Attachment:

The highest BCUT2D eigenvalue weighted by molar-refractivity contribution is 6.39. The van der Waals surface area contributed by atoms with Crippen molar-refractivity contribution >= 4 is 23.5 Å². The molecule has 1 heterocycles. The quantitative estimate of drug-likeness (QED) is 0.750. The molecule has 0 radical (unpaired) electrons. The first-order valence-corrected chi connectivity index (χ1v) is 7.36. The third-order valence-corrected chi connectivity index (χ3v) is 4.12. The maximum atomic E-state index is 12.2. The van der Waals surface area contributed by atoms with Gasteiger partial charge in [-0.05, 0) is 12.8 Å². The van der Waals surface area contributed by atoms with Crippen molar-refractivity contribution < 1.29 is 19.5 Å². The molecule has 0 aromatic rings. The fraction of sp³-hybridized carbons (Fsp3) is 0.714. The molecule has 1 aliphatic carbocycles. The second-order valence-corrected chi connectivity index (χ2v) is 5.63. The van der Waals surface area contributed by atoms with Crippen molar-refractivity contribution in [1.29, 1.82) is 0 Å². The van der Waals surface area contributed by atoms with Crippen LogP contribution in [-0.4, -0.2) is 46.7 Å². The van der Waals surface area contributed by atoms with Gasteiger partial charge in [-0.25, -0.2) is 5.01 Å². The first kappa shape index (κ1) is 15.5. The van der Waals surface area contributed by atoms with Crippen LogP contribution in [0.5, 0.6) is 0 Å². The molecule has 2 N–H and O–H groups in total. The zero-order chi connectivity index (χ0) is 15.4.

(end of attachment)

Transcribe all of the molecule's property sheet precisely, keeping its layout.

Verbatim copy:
The highest BCUT2D eigenvalue weighted by molar-refractivity contribution is 6.39. The van der Waals surface area contributed by atoms with Crippen molar-refractivity contribution >= 4 is 23.5 Å². The molecule has 1 heterocycles. The quantitative estimate of drug-likeness (QED) is 0.750. The molecule has 0 radical (unpaired) electrons. The first-order valence-corrected chi connectivity index (χ1v) is 7.36. The third-order valence-corrected chi connectivity index (χ3v) is 4.12. The maximum atomic E-state index is 12.2. The van der Waals surface area contributed by atoms with Gasteiger partial charge in [-0.05, 0) is 12.8 Å². The van der Waals surface area contributed by atoms with Crippen molar-refractivity contribution < 1.29 is 19.5 Å². The molecule has 0 aromatic rings. The fraction of sp³-hybridized carbons (Fsp3) is 0.714. The molecule has 1 aliphatic carbocycles. The second-order valence-corrected chi connectivity index (χ2v) is 5.63. The van der Waals surface area contributed by atoms with Crippen molar-refractivity contribution in [1.29, 1.82) is 0 Å². The van der Waals surface area contributed by atoms with Crippen LogP contribution in [-0.4, -0.2) is 46.7 Å². The van der Waals surface area contributed by atoms with Gasteiger partial charge in [-0.25, -0.2) is 5.01 Å². The first kappa shape index (κ1) is 15.5. The van der Waals surface area contributed by atoms with Crippen LogP contribution in [0.5, 0.6) is 0 Å². The molecule has 2 N–H and O–H groups in total. The zero-order chi connectivity index (χ0) is 15.4.